The first part of the session was spent engaging with what ‘inclusion’ means, and osme of the biblical and legal reasons for it. We then moved on to look at the problem of labels – how they can segregate children and create stereotypes; children don’t struggle with this as much as adults – they are very accepting and see that inclusivity benefits all.
They then concluded looking at some general approaches to how we work towards this inclusivity. The session had some interesting points but lacked direction and therefore didn’t really feel helpful. I hope that the resources recommended will develop what the speakers were saying.
– Holiday clubs
– Mid-week groups
– Attempting to reach whole families
They decided to try a ‘fresh expression’ of church. Sunday was still important, but here was another church congregation, not a feeder into the Sunday service. They run once a month for approximately 80 children and adults, including games, crafts, ‘service’, and meal.
There are messy edges to the church – people’s spiritual journey isn’t straightforward. They are irregular in attendance and could go either way. This can be reflected in life and in God – life isn’t straightforward it messes up the simple ABC conversion that we talk so often about; and God has not created an exact or symmetrical world, e.g. the trees don’t match they are one huge mismatch.
An opportunity for all ages to worship together – have to work hard not just to focus on children. A lot of people want to worship but they need to teaching how.
Help people of all ages feel they belong to church and each other. There is no huge community sense these days so it is great to affirm people through knowing their names etc.
Help people have fun and be creative together. Not the be all but a key part of what being a Christian should be. As Christians we can be very boring – let’s be more engaging.
Introduce Jesus through hospitality, friendship, stories and worship. People need the love of someone else first.
Lucy then spent the rest of the session outlining an average session and then looking at some of the key questions to address – both at the start and then a few days down the line. Definitely something that we are spending more time thinking about here in Brentwood.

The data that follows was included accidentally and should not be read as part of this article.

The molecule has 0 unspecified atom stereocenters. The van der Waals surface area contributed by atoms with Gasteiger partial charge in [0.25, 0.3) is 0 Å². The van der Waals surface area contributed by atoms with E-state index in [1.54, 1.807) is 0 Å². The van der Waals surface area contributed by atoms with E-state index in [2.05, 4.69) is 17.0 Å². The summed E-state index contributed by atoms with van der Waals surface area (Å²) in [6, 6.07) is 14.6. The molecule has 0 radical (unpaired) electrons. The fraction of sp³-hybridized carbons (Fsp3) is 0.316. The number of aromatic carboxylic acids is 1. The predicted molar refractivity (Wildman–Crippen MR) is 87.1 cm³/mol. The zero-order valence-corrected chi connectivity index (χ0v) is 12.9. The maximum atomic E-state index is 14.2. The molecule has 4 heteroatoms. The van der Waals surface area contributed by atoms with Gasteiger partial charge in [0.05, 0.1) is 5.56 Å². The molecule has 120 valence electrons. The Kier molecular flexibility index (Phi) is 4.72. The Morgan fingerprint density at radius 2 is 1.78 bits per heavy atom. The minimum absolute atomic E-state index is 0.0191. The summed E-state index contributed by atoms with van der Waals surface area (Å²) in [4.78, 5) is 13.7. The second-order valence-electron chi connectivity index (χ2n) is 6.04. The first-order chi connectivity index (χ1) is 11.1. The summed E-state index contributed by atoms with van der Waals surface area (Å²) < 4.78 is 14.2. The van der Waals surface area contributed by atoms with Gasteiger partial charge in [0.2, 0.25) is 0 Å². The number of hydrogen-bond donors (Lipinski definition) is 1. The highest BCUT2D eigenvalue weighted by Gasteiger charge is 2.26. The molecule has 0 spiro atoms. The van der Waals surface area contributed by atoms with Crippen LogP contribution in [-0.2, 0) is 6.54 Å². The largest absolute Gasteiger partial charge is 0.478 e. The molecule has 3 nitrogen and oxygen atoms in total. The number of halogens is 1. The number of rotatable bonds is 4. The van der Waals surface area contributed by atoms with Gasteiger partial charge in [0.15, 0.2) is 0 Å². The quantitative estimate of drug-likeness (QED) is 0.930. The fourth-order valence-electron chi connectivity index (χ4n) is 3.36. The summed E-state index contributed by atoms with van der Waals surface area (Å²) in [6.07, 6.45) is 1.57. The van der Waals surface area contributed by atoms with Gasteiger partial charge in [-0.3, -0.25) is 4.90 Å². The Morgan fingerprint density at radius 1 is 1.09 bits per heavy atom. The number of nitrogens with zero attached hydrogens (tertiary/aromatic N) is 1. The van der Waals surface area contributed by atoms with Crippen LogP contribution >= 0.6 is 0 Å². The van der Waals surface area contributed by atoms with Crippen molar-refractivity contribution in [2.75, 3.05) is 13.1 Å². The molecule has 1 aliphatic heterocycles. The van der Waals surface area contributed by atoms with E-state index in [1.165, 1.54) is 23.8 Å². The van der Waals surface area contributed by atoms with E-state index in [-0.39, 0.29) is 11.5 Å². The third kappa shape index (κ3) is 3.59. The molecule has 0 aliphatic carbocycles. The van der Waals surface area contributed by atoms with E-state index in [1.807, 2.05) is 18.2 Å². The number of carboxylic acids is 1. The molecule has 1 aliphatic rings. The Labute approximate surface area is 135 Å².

This session was by Alan Charter and was fantastic. He started off by asking what does it mean to be an older generation sharing with a younger generation? Thoughts included that ‘it takes a village to raise a child’, and ‘the life of a child is like a piece of paper on which every passer-by leaves a mark.’ It is the role of the whole community of God’s people: parents, children’s leaders, volunteers, ministers and pastors, and the church family.
We should be raising them up to know God and to live for him. To support this he used the famous verses of Deuteronomy 6; Psalm 78; and Micah 6. As children’s leaders we need to encourage the church in this.
His main points could then be summarised as:
– Be an advocate
– Be people of vision
– Be informed
– Be strategic
He concluded with 4 things to get good at:
1. Your own relationship with Jesus
2. Equipping your own children
3. Making disciples in your church
4. Reaching the children in your community
Concluding thought was this: “The church of God doesn’t have a mission, the mission of God has a church.” A very powerful thought.
He started off by highlighting how 2000 years ago society had a really low view of the child. It was common for them to be sacrificed or forced into sexual practices. The Aramaic for child means servant or salve, so to see the context that Jesus spoke into we need to look at societies where people are marginalised.
Jesus blessed children and was an advocate to the marginalised. He wanted inclusivity in the kingdom of God. The church is to be the advocate for the child in religion and wider society.
Dave then went on to show how Jesus remodelled the father heart for his culture. They saw father as a fierce far off person, but Jesus was keen on tough love – of passionate caring.